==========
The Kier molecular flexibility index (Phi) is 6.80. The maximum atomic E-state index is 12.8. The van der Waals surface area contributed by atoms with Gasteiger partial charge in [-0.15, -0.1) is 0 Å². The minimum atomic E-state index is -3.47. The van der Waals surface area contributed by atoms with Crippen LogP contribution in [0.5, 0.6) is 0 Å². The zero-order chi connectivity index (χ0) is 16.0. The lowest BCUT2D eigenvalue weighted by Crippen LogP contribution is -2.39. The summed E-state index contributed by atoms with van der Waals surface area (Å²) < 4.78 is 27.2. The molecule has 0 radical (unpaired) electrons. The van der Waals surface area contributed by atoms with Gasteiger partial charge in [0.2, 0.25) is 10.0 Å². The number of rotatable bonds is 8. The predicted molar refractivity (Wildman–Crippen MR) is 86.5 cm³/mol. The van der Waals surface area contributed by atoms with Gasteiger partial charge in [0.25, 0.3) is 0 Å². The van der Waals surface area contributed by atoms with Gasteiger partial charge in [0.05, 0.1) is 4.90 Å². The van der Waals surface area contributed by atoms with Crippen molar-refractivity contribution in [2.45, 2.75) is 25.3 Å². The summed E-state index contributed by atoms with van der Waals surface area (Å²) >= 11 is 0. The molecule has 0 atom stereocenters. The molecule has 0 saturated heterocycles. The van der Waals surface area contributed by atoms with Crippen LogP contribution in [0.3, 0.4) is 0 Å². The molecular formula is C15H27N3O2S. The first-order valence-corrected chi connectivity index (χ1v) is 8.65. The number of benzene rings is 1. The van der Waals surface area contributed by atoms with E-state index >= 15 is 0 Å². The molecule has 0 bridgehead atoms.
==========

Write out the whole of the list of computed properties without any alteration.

The Kier molecular flexibility index (Phi) is 6.80. The maximum atomic E-state index is 12.8. The van der Waals surface area contributed by atoms with Gasteiger partial charge in [-0.15, -0.1) is 0 Å². The minimum atomic E-state index is -3.47. The van der Waals surface area contributed by atoms with Crippen LogP contribution in [0.5, 0.6) is 0 Å². The zero-order chi connectivity index (χ0) is 16.0. The lowest BCUT2D eigenvalue weighted by Crippen LogP contribution is -2.39. The summed E-state index contributed by atoms with van der Waals surface area (Å²) < 4.78 is 27.2. The molecule has 0 radical (unpaired) electrons. The van der Waals surface area contributed by atoms with Gasteiger partial charge in [0.2, 0.25) is 10.0 Å². The number of rotatable bonds is 8. The predicted molar refractivity (Wildman–Crippen MR) is 86.5 cm³/mol. The van der Waals surface area contributed by atoms with Gasteiger partial charge in [0.25, 0.3) is 0 Å². The van der Waals surface area contributed by atoms with Gasteiger partial charge in [0.05, 0.1) is 4.90 Å². The van der Waals surface area contributed by atoms with Crippen molar-refractivity contribution in [2.45, 2.75) is 25.3 Å². The summed E-state index contributed by atoms with van der Waals surface area (Å²) >= 11 is 0. The molecule has 0 atom stereocenters. The molecule has 0 saturated heterocycles. The van der Waals surface area contributed by atoms with Crippen LogP contribution in [0.3, 0.4) is 0 Å². The molecular formula is C15H27N3O2S. The first-order valence-corrected chi connectivity index (χ1v) is 8.65. The number of benzene rings is 1. The van der Waals surface area contributed by atoms with E-state index >= 15 is 0 Å². The molecule has 0 bridgehead atoms.